The first time Patrick Kane heard Joel Quenneville string together obscenities during a game, weaving a colorful quilt of curses behind the bench, it was jarring. Unnerving, even. Kane was just 19, after all, and had only known the more mellow Denis Savard as an NHL coach.
Quenneville was something else entirely, and had to be heard to be believed.
“It was definitely different,” Kane said. “Catches you off guard at first.”
Bleep this and bleep that. Bleep off and bleep him. Bleep you, you bleeping bleeper. The best of the bunch?
“Something I can’t say here,” Kane said with a laugh.
Indeed, this is the story of how the Hawks learned to stop worrying, and love the F-bomb.
“We’re used to it now,” Kane said. “To the point where if he says something, you nudge the guy next to you on the bench and laugh about the thing he says. He’s got some good comments back there. We enjoy it. Honestly, it gets us into the game, too.”
The cameras embedded with the Hawks for Epix’s “Road to the NHL Winter Classic” series showed a side of Quenneville the public rarely sees. Or perhaps more accurately, rarely hears. Everyone’s seen the Hawks coach flailing his arms and stomping up and down the bench during games, his tie flapping in the breeze. But few have heard the, uh, color commentary Quenneville provides during games.
A very brief and very censored sampling of some of Quenneville’s gems from the documentary:
— After the disputed hooking call on Jonathan Toews that eventually cost the Hawks the Winter Classic: “Oh, bleep off you bleeping bleep. What a bleeping idiot.”
— After an earlier penalty against the Hawks: “Holy bleep, Batman!”
— During a particularly intense game against Minnesota: “Holy bleep! It’s a bleeping bleep bleep tonight! … I’m going to go bleeping mental in this bleeping game tonight.”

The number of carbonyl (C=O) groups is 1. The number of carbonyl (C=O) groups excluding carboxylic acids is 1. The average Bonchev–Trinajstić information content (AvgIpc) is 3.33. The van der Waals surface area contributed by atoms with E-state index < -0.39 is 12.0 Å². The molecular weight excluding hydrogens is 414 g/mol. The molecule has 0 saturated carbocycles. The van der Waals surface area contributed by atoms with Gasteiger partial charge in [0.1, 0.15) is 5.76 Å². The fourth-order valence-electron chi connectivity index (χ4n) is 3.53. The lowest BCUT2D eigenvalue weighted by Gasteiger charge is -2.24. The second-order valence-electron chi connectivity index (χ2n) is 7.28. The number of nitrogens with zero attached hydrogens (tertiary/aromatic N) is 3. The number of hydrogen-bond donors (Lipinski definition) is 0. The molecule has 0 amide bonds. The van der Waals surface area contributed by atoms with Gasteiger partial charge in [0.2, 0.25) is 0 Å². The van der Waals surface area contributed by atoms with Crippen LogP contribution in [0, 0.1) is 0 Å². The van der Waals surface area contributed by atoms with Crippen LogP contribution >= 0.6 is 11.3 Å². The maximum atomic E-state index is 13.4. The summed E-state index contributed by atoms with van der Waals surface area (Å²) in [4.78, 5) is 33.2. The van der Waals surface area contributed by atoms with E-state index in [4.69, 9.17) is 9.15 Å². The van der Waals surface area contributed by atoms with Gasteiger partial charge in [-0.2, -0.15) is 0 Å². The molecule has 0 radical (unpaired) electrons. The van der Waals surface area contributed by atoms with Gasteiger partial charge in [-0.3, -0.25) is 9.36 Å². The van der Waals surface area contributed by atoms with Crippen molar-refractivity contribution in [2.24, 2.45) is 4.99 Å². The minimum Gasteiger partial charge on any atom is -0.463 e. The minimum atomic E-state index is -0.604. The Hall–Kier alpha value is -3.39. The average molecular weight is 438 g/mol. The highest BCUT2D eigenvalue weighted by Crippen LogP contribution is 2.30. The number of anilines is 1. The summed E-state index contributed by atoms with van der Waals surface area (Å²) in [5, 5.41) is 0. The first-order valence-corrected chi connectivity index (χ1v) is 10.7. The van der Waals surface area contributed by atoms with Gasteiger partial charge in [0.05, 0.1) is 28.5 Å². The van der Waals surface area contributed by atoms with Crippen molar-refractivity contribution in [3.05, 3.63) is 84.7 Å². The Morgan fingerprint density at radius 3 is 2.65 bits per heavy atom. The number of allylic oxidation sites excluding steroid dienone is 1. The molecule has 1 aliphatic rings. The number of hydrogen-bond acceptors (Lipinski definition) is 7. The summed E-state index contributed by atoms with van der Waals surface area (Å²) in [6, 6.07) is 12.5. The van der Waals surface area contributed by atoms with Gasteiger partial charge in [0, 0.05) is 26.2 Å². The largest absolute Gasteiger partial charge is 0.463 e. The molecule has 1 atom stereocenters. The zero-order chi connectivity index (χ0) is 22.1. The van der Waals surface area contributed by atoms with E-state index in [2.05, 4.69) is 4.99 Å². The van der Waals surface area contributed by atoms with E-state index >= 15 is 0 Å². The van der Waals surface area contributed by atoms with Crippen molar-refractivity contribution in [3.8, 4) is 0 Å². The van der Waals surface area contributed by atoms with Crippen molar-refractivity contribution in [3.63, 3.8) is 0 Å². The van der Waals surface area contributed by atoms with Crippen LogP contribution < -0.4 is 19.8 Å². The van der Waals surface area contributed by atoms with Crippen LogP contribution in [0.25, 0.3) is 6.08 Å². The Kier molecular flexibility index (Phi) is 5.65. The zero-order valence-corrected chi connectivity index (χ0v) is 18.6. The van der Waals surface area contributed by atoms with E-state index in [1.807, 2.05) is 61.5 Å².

— After a failed play by Bryan Bickell: “Bleep off, Pickles.”
Then there are the jubilant shouts of “Peanut butter!” when a top-shelf goal is scored, and the ferocious fist-bumps he gives to each player entering the dressing room after a win. “Nobody likes winning more than me!” he’s been heard shouting on multiple occasions.
“He gets pretty fired up when he’s on the bench,” Marian Hossa said. “When there’s something he doesn’t like, he lets the referees or the players know. Off the ice, he’s pretty calm.”
And that’s the thing. When Quenneville grips both sides of the lectern some 20 minutes after a game and starts mumbling about either great performances or wasted opportunities, his voice low and gravely, with little emotion and less volume, he sounds exactly like a guy with 2,352 games under his belt as both a player and a coach. Experienced. Poised. Almost blasé. A man who’s been here before, who has the proper perspective on the relative insignificance of one measly game.
But that’s only because he just spent the last two-plus hours ranting and raving like a first-timer, and he’s basically got nothing left in the tank.
“Every game’s different,” Quenneville shrugged. “You play to win that game, and that’s what it’s all about.”
Just about every player on the bench has been told by Quenneville to “(bleep) off” at some point or another during a game, but they learn to shrug it off. If anything, players find Quenneville’s over-the-top intensity during games, even after 36 years in the NHL, inspiring. If the coach isn’t getting complacent, what excuse do the players have?
“It shows that he cares, and it’s pretty special to bring that attitude night in, night out,” Kane said. “It’s something we can all learn from.”
And at the very least, it’s always good for a laugh.
“Oh, sometimes you get a good chuckle,” Bickell said. “He knows that we can hear him, and I think he knows we’re laughing. But it’s good to see him so caught up in it. It inspires me and the team. Like he says, nobody likes winning more than him.”